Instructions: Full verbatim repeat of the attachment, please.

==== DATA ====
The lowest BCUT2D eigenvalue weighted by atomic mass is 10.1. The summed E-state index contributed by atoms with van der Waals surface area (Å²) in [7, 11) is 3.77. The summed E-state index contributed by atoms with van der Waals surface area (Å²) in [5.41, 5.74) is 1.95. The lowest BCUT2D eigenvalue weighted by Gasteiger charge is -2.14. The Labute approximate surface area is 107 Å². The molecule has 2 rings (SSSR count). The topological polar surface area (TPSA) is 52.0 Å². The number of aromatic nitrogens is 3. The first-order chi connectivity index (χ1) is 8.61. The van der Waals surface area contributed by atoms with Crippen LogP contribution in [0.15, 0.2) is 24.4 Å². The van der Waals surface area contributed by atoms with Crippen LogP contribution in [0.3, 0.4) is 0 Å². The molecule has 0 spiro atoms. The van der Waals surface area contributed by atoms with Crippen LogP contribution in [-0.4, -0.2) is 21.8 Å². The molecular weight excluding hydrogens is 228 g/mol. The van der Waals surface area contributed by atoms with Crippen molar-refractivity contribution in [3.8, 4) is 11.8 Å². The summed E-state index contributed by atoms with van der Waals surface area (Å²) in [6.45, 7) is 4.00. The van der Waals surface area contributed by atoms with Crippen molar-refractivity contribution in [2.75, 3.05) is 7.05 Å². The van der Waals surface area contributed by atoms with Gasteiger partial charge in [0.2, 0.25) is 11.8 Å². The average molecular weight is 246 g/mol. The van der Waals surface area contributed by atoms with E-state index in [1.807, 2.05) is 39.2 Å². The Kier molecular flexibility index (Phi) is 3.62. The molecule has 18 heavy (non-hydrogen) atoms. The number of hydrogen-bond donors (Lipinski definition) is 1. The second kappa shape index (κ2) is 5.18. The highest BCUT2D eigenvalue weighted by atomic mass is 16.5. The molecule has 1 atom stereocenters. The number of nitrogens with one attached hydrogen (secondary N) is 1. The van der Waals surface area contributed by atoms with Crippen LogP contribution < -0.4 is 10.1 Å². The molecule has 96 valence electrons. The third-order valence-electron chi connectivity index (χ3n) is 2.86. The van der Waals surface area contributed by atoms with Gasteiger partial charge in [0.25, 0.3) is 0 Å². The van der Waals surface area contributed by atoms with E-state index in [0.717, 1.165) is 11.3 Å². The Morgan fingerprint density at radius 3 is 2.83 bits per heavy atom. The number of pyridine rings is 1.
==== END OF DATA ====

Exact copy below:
The lowest BCUT2D eigenvalue weighted by atomic mass is 10.1. The summed E-state index contributed by atoms with van der Waals surface area (Å²) in [7, 11) is 3.77. The summed E-state index contributed by atoms with van der Waals surface area (Å²) in [5.41, 5.74) is 1.95. The lowest BCUT2D eigenvalue weighted by Gasteiger charge is -2.14. The Labute approximate surface area is 107 Å². The molecule has 2 rings (SSSR count). The topological polar surface area (TPSA) is 52.0 Å². The number of aromatic nitrogens is 3. The first-order chi connectivity index (χ1) is 8.61. The van der Waals surface area contributed by atoms with Crippen LogP contribution in [0.15, 0.2) is 24.4 Å². The van der Waals surface area contributed by atoms with Crippen LogP contribution in [0.3, 0.4) is 0 Å². The molecule has 0 spiro atoms. The van der Waals surface area contributed by atoms with Crippen LogP contribution in [-0.4, -0.2) is 21.8 Å². The molecular weight excluding hydrogens is 228 g/mol. The van der Waals surface area contributed by atoms with Crippen molar-refractivity contribution in [3.8, 4) is 11.8 Å². The summed E-state index contributed by atoms with van der Waals surface area (Å²) in [6.45, 7) is 4.00. The van der Waals surface area contributed by atoms with Crippen molar-refractivity contribution in [2.75, 3.05) is 7.05 Å². The van der Waals surface area contributed by atoms with Gasteiger partial charge in [0.2, 0.25) is 11.8 Å². The average molecular weight is 246 g/mol. The van der Waals surface area contributed by atoms with E-state index in [1.807, 2.05) is 39.2 Å². The Kier molecular flexibility index (Phi) is 3.62. The molecule has 18 heavy (non-hydrogen) atoms. The number of hydrogen-bond donors (Lipinski definition) is 1. The second kappa shape index (κ2) is 5.18. The highest BCUT2D eigenvalue weighted by atomic mass is 16.5. The molecule has 1 atom stereocenters. The number of nitrogens with one attached hydrogen (secondary N) is 1. The van der Waals surface area contributed by atoms with Crippen LogP contribution < -0.4 is 10.1 Å². The molecule has 96 valence electrons. The third-order valence-electron chi connectivity index (χ3n) is 2.86. The van der Waals surface area contributed by atoms with Gasteiger partial charge in [0.25, 0.3) is 0 Å². The van der Waals surface area contributed by atoms with E-state index in [0.717, 1.165) is 11.3 Å². The Morgan fingerprint density at radius 3 is 2.83 bits per heavy atom. The number of pyridine rings is 1.